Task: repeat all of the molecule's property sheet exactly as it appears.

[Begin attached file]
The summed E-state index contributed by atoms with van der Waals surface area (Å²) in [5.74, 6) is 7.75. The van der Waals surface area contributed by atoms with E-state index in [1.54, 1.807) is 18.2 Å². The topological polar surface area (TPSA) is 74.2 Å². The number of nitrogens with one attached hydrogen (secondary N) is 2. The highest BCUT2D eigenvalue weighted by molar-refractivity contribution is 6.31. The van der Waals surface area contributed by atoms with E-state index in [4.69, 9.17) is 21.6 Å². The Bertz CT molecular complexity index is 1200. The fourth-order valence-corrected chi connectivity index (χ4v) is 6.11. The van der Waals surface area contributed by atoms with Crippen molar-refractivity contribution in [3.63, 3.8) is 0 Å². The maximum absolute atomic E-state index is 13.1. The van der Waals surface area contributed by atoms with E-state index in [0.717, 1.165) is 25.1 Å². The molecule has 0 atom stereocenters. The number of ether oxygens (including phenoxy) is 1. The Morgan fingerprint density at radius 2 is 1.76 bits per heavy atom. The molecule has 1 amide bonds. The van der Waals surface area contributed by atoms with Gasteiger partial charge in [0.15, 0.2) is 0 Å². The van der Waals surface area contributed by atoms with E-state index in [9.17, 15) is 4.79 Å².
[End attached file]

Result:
The summed E-state index contributed by atoms with van der Waals surface area (Å²) in [5.74, 6) is 7.75. The van der Waals surface area contributed by atoms with E-state index in [1.54, 1.807) is 18.2 Å². The topological polar surface area (TPSA) is 74.2 Å². The number of nitrogens with one attached hydrogen (secondary N) is 2. The highest BCUT2D eigenvalue weighted by molar-refractivity contribution is 6.31. The van der Waals surface area contributed by atoms with E-state index in [4.69, 9.17) is 21.6 Å². The Bertz CT molecular complexity index is 1200. The fourth-order valence-corrected chi connectivity index (χ4v) is 6.11. The van der Waals surface area contributed by atoms with Crippen molar-refractivity contribution in [3.63, 3.8) is 0 Å². The maximum absolute atomic E-state index is 13.1. The van der Waals surface area contributed by atoms with E-state index in [0.717, 1.165) is 25.1 Å². The molecule has 0 atom stereocenters. The number of ether oxygens (including phenoxy) is 1. The Morgan fingerprint density at radius 2 is 1.76 bits per heavy atom. The molecule has 1 amide bonds. The van der Waals surface area contributed by atoms with Gasteiger partial charge in [0.15, 0.2) is 0 Å². The van der Waals surface area contributed by atoms with E-state index in [9.17, 15) is 4.79 Å².